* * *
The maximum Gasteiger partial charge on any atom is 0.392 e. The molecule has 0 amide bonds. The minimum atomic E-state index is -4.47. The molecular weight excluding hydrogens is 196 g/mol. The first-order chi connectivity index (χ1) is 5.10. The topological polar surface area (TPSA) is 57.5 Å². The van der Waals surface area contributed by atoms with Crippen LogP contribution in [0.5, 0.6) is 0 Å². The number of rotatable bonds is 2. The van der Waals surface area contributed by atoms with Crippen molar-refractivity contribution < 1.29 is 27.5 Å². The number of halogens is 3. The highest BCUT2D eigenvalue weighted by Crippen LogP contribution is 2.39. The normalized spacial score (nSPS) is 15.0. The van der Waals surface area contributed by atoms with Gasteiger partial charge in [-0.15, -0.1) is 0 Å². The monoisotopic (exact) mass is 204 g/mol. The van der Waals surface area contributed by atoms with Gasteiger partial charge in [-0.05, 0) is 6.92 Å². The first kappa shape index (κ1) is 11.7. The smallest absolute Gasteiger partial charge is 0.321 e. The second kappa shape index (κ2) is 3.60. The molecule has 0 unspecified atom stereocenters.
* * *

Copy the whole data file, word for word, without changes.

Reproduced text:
The maximum Gasteiger partial charge on any atom is 0.392 e. The molecule has 0 amide bonds. The minimum atomic E-state index is -4.47. The molecular weight excluding hydrogens is 196 g/mol. The first-order chi connectivity index (χ1) is 5.10. The topological polar surface area (TPSA) is 57.5 Å². The van der Waals surface area contributed by atoms with Crippen LogP contribution in [0.5, 0.6) is 0 Å². The number of rotatable bonds is 2. The van der Waals surface area contributed by atoms with Crippen molar-refractivity contribution < 1.29 is 27.5 Å². The number of halogens is 3. The highest BCUT2D eigenvalue weighted by Crippen LogP contribution is 2.39. The normalized spacial score (nSPS) is 15.0. The van der Waals surface area contributed by atoms with Gasteiger partial charge in [-0.15, -0.1) is 0 Å². The monoisotopic (exact) mass is 204 g/mol. The van der Waals surface area contributed by atoms with Gasteiger partial charge in [-0.05, 0) is 6.92 Å². The first kappa shape index (κ1) is 11.7. The smallest absolute Gasteiger partial charge is 0.321 e. The second kappa shape index (κ2) is 3.60. The molecule has 0 unspecified atom stereocenters.